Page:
What is a Felony?
A crime can be categorized as either a felony or misdemeanor, depending on the value of the item in question (in the case of a theft) or the amount of injury or damage caused. Felonies are serious crimes. Historically, felonies were crimes for which you could be imprisoned for more than one year. Currently, the North Carolina Legislature determines whether a crime is a felony.
What Kind of Crimes are Felonies?
Violent felonies can be anything from First Degree Murder (the most serious crime in North Carolina) to Robbery with a Dangerous Weapon (Armed Robbery). Violent felonies also include rape, sexual assault, violent assault, attempted murder, manslaughter (a form of killing) and burglary. Other felonies include such crimes as drug trafficking, possession of drugs with intent to sell and deliver (PWISD), manufacturing of drugs, larceny, embezzlement, and obtaining property by false pretenses and other kinds of thefts, and breaking & entering.
Moreover, felonies can also be impacted by sentencing enhancement laws. These are laws that punish repeat offenses. For instance, North Carolina has a habitual felon law (three strikes) which increases the punishment for four or more felony convictions. North Carolina also has a less common violent habitual felon law, which imposes a life sentence for a second violent felony. In addition, North Carolina has a habitual assault law, which punishes multiple assaults more harshly.
A key difference between a felony conviction and a misdemeanor conviction is that a felony conviction will result in the loss of certain citizenship rights, including the right to vote and the right to hold public office. These rights are restored after prison or probation ends. In addition, a person who is a convicted felon can never again legally possess a firearm or ammunition for a firearm. A violation of this prohibition can result in a federal sentence of up to 10 years in for mere possession of something as small as a shotgun shell.
Overall, a felony conviction is a serious matter. If possible, you should hire a lawyer as quickly as possible if you believe you may be charged with a felony. Under no circumstances should you speak with police about the case without your lawyer present.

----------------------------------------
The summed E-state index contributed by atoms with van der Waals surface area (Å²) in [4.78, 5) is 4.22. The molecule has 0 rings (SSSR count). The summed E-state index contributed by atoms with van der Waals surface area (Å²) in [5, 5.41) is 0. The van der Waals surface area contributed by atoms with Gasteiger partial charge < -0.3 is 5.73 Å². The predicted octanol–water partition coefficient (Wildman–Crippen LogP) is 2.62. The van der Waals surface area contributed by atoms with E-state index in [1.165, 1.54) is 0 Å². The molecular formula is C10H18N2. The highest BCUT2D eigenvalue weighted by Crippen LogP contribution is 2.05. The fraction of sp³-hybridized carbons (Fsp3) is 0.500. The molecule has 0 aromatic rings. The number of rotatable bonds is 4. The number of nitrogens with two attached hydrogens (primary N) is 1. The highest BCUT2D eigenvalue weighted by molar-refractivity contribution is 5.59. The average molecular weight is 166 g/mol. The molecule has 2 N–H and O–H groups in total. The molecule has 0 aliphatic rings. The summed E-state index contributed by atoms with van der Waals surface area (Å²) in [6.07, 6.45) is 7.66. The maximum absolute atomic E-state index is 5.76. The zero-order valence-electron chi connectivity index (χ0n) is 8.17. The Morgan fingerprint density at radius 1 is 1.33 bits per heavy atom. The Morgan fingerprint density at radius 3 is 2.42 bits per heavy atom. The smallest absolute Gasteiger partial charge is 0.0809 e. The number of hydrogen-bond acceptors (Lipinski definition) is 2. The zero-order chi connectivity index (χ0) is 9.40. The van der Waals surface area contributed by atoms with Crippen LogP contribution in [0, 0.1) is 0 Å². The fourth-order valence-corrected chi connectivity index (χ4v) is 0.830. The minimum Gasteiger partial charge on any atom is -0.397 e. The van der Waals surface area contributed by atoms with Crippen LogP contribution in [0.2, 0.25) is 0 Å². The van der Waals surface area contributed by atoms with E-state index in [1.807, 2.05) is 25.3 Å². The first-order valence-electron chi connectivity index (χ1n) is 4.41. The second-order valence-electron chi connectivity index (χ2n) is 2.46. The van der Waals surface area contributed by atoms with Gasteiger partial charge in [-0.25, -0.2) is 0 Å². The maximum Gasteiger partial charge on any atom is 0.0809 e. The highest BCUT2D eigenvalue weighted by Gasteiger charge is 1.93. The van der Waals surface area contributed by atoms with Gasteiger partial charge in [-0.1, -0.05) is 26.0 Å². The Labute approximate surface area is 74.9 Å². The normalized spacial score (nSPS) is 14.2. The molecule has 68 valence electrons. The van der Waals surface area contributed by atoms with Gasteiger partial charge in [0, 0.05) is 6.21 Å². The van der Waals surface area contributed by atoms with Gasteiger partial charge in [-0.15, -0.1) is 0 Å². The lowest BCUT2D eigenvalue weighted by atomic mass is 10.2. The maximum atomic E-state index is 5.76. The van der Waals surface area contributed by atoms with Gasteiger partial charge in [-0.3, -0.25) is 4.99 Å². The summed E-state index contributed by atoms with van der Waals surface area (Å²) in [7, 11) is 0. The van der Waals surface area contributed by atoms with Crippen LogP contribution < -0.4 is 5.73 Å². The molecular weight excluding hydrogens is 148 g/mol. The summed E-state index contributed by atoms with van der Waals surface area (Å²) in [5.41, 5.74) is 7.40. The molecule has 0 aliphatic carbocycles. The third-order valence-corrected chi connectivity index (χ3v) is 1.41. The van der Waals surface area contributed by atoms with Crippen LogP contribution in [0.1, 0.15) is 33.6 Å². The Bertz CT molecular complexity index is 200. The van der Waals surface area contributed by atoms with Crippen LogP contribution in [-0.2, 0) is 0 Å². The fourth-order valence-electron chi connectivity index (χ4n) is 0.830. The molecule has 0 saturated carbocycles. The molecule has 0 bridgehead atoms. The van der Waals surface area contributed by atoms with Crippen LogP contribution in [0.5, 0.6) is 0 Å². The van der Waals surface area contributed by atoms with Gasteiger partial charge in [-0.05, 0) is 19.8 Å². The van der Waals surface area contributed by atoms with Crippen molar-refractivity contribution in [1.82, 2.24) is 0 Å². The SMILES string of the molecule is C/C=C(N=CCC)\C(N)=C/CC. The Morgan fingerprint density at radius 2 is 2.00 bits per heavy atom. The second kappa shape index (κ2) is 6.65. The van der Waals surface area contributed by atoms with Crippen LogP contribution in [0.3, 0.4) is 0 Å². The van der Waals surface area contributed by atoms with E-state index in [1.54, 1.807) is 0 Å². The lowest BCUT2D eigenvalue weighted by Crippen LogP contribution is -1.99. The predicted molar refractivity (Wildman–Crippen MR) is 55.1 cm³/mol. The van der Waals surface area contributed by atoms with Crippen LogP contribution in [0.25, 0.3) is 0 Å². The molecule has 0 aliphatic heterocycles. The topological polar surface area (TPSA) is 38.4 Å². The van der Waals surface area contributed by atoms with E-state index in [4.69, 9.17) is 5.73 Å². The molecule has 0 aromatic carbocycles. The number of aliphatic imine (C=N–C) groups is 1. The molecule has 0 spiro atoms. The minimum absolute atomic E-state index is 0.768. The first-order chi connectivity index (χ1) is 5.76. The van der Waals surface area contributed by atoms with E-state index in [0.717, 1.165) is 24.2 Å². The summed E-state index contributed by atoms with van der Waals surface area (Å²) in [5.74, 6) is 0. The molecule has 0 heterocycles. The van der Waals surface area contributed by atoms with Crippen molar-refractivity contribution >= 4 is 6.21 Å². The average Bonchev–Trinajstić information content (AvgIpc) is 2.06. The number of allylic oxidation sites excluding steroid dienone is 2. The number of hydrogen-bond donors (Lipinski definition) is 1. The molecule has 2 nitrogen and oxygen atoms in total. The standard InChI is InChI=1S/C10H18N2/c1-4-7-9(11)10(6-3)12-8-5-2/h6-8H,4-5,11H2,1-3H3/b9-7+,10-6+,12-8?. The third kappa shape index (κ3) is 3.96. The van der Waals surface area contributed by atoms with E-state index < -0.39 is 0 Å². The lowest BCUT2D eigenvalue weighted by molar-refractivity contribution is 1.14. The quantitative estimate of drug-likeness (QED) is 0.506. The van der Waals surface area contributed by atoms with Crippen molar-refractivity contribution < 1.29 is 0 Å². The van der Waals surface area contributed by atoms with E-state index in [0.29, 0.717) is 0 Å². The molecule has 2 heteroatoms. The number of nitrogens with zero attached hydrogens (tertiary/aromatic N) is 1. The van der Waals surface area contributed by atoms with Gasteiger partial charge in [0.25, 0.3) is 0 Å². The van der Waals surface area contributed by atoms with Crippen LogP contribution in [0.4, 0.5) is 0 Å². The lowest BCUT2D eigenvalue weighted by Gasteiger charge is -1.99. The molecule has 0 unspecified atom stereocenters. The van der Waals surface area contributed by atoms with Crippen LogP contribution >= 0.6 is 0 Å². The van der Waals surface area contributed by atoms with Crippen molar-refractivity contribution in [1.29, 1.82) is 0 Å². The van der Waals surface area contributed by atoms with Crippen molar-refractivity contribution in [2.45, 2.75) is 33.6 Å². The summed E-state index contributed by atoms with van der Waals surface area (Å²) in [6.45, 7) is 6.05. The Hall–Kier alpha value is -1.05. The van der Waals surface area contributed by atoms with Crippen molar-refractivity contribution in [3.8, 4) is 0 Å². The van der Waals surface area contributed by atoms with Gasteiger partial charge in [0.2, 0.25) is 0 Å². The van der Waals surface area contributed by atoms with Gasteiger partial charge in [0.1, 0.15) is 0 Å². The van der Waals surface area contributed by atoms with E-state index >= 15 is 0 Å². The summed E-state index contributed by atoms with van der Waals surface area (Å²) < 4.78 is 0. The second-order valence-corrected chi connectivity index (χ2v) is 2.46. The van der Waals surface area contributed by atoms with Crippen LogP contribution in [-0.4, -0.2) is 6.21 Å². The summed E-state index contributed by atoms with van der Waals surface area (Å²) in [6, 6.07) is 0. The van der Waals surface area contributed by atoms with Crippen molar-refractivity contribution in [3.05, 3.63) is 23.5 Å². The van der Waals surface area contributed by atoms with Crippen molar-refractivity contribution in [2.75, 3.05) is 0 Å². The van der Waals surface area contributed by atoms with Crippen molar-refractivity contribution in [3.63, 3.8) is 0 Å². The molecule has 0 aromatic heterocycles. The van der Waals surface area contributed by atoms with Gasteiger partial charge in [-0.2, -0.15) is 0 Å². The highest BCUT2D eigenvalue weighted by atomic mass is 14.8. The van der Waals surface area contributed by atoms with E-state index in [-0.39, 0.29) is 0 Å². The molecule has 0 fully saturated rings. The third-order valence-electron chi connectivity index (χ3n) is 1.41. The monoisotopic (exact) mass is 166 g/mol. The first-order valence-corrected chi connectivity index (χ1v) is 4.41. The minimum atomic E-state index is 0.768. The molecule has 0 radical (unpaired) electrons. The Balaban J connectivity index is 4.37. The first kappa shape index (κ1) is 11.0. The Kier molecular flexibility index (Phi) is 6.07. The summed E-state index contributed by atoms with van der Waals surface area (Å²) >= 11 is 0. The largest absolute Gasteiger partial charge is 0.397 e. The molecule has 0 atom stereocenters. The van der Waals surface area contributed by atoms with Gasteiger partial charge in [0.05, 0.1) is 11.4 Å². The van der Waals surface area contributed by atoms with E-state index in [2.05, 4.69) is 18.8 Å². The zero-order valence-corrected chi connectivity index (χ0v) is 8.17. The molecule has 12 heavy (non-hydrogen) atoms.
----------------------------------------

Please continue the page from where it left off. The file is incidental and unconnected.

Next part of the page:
What is the Felony Process?
Most felonies begin in District Court in North Carolina. Many of them also end in District Court, either through dismissal, a felony diversion or felony drug diversion program, or a plea agreement.
A felony diversion or felony drug diversion program involves an agreement between the District Attorney and the defendant. The defendant agrees to complete certain kinds of treatment programs, stay out of trouble, pay back restitution (if the case involves theft or a property crime), and pay certain program costs. Usually there is a community service component involved.
Felony cases not resolved in District Court head to Superior Court. Felony cases never go to trial in District Court; they go to trial in Superior Court. A felony case will generally reach Superior Court in one of two ways: either a probable cause hearing is held and the judge finds there is enough evidence to charge the person with a felony; or the prosecutor convenes a grand jury – 18 citizens – who meet in a room in the District Attorney’s offices. The grand jury deliberates in secret, and nearly always issues a true bill of indictment. In Mecklenburg County, probable cause hearings are almost never held. Instead, the Mecklenburg County District Attorney uses the Grand Jury method to indict people.
An indictment is merely an accusation, which puts the case within the jurisdiction of the Superior Court. At that point, the District Attorney may make additional plea offers, which may be rejected or accepted by the defendant. Most felony cases never actually reach a trial. In many cases, the person eventually pleads guilty to either a felony, or a misdemeanor. In some cases, the charges are dismissed if the District Attorney is not able to proceed with prosecuting the case.